Fall 2017

History 344: China in Revolution

From the late nineteenth century, China underwent major political and social change. Nationalist revolutionaries destroyed the imperial system; amidst the ensuing instability communist revolutionaries arose. This course explores national and international politics but also pays close attention to the acute social and cultural changes that shook Chinese society in terms of expected familial, social, gender, ethnic, and class roles. Chinese communists attempted to remake society through mass campaigns, to make intellectuals into peasants, and everyone into comrades. Contemporary China has seen the thriving of socialism with "Chinese characteristics." While many of these themes will be examined at the national and international level, we will also explore a number of the issues at the local level. Work will include several analytical papers, the final one being a research paper.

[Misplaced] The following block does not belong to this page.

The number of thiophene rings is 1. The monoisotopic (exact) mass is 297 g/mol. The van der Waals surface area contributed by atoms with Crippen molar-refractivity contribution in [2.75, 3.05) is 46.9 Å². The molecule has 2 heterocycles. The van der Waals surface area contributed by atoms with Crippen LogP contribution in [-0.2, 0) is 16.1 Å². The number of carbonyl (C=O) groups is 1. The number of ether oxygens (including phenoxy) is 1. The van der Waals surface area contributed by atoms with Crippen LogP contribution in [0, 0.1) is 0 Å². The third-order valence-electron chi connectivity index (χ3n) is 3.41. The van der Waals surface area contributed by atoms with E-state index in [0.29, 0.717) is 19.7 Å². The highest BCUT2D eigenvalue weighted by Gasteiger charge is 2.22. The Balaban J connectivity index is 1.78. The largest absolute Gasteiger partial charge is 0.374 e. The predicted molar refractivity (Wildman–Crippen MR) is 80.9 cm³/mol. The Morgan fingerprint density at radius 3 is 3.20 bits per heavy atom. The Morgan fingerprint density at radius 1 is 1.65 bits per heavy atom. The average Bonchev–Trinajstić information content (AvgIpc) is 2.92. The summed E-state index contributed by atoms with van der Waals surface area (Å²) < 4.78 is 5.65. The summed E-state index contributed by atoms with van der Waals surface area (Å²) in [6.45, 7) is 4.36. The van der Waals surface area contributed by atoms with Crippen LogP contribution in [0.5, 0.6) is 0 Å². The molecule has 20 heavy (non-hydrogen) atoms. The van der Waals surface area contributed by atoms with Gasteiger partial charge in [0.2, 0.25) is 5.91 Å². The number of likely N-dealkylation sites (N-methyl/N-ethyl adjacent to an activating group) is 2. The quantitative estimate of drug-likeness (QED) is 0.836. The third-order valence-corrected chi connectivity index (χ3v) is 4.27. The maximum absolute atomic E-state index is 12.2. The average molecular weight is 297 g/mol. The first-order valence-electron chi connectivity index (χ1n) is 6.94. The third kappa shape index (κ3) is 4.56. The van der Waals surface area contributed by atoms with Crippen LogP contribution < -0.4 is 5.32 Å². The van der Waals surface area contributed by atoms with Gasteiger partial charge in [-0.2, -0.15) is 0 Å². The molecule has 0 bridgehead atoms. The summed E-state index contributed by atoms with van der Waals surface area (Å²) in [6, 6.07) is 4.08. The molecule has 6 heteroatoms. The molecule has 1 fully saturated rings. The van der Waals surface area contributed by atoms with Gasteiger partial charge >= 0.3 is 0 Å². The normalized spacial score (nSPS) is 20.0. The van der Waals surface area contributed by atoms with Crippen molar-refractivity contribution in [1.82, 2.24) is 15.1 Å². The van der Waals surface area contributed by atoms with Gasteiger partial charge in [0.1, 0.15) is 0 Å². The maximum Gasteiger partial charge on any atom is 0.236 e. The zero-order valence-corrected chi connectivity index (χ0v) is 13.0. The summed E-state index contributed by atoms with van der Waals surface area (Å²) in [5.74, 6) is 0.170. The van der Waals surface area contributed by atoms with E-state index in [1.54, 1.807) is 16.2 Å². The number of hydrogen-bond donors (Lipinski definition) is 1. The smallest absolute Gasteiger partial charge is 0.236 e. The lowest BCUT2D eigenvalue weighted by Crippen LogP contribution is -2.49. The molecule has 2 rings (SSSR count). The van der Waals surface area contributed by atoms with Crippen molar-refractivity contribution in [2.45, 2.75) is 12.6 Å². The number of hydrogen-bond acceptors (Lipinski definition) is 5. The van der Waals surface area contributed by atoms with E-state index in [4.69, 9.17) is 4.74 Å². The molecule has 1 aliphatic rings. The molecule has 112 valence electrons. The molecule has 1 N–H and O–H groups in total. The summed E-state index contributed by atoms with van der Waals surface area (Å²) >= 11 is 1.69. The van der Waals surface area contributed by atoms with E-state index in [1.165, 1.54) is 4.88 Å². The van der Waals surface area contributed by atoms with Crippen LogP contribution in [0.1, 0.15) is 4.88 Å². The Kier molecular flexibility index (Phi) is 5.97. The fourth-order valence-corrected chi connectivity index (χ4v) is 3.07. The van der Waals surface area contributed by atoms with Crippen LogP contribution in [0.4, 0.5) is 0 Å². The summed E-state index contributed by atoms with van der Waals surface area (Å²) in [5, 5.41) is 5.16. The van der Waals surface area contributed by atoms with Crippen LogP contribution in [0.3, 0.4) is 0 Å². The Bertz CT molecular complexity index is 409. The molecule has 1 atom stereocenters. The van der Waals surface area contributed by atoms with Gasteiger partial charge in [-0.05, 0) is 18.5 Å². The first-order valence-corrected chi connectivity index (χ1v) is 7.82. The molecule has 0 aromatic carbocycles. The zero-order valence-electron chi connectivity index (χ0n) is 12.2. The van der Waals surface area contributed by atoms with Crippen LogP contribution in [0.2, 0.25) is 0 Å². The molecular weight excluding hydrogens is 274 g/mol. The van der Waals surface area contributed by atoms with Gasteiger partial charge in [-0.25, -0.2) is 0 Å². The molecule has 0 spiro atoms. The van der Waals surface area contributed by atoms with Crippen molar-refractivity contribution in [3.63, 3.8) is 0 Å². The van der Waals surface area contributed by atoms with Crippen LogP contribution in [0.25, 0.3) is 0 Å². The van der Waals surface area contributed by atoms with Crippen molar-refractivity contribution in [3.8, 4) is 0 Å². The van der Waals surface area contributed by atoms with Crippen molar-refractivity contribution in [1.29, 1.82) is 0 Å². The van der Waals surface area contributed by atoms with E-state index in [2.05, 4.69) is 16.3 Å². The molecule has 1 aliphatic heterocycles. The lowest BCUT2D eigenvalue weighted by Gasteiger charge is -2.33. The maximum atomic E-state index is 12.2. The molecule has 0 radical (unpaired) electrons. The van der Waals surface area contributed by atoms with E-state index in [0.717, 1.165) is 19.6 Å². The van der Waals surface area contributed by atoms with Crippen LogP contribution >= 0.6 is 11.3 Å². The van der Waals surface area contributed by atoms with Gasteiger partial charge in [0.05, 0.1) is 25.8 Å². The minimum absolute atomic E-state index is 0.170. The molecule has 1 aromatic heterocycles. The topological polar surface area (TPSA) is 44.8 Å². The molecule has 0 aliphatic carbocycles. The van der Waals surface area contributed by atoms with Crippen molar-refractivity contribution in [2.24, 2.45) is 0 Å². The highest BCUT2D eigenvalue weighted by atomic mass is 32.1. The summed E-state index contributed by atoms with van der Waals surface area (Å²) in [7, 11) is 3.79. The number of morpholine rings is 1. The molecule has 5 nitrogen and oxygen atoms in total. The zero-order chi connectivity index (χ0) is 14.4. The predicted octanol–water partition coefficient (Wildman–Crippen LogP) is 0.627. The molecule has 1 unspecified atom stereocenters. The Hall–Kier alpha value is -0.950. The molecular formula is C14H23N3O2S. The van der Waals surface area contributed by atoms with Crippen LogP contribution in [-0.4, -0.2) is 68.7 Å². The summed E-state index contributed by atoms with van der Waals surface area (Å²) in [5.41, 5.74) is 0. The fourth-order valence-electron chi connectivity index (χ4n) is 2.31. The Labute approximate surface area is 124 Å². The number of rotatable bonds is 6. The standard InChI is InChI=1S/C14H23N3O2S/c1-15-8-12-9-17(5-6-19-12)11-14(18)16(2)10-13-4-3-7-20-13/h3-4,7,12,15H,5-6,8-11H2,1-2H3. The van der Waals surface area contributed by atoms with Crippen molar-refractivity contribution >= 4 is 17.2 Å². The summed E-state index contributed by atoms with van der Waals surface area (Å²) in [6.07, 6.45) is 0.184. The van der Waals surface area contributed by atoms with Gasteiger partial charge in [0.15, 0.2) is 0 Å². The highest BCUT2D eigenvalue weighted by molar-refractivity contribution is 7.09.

Prof. Dott, 4 credits, TTh 1:00-2:20pm

-Fulfills the College's Alternative Voices and Cultural Pluralism requirements.

Spring 2018

History 121: History and Ethnobiology of the Silk Roads

This interdisciplinary and interdivisional course will provide an integrative exploration into the history and ethnobiology of peoples along various branches of the trading routes across Asia known as the silk roads, with an emphasis on China prior to 1400. Topics will include why certain goods and technologies were traded; agricultural, social and religious impacts of trading; biological features of items traded or moved along the silk roads, such as foods, beverages, fibers, animals, and diseases. See Asian Studies 221 for an optional, supplemental field course that will be offered when funding permits. Corequisite: Biology 121.

Prof. Dott, 4 credits, MWF 10:00-10:50am

-Fulfills the College's Alternative Voices and Cultural Pluralism requirements.